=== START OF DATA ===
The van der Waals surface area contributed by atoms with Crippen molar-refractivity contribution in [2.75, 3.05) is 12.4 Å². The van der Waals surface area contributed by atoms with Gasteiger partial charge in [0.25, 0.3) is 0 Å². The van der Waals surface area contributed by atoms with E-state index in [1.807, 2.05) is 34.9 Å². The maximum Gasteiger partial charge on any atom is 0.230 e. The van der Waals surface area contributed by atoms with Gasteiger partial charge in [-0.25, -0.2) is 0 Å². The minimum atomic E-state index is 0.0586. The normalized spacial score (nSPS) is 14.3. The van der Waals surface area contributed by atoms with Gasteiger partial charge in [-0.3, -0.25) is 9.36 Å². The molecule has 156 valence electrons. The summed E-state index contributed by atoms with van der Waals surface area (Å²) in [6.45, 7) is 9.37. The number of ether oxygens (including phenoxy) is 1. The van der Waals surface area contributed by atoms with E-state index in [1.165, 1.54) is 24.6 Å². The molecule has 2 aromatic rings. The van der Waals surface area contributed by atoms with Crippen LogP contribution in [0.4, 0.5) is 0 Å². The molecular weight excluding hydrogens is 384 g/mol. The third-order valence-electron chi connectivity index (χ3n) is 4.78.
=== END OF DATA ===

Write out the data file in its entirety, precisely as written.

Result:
The van der Waals surface area contributed by atoms with Crippen molar-refractivity contribution in [2.75, 3.05) is 12.4 Å². The van der Waals surface area contributed by atoms with Gasteiger partial charge in [0.25, 0.3) is 0 Å². The van der Waals surface area contributed by atoms with E-state index in [1.807, 2.05) is 34.9 Å². The maximum Gasteiger partial charge on any atom is 0.230 e. The van der Waals surface area contributed by atoms with Gasteiger partial charge in [-0.25, -0.2) is 0 Å². The minimum atomic E-state index is 0.0586. The normalized spacial score (nSPS) is 14.3. The van der Waals surface area contributed by atoms with Gasteiger partial charge in [-0.3, -0.25) is 9.36 Å². The molecule has 156 valence electrons. The summed E-state index contributed by atoms with van der Waals surface area (Å²) in [6.45, 7) is 9.37. The number of ether oxygens (including phenoxy) is 1. The van der Waals surface area contributed by atoms with E-state index in [1.165, 1.54) is 24.6 Å². The molecule has 2 aromatic rings. The van der Waals surface area contributed by atoms with Crippen LogP contribution in [0.4, 0.5) is 0 Å². The molecular weight excluding hydrogens is 384 g/mol. The third-order valence-electron chi connectivity index (χ3n) is 4.78.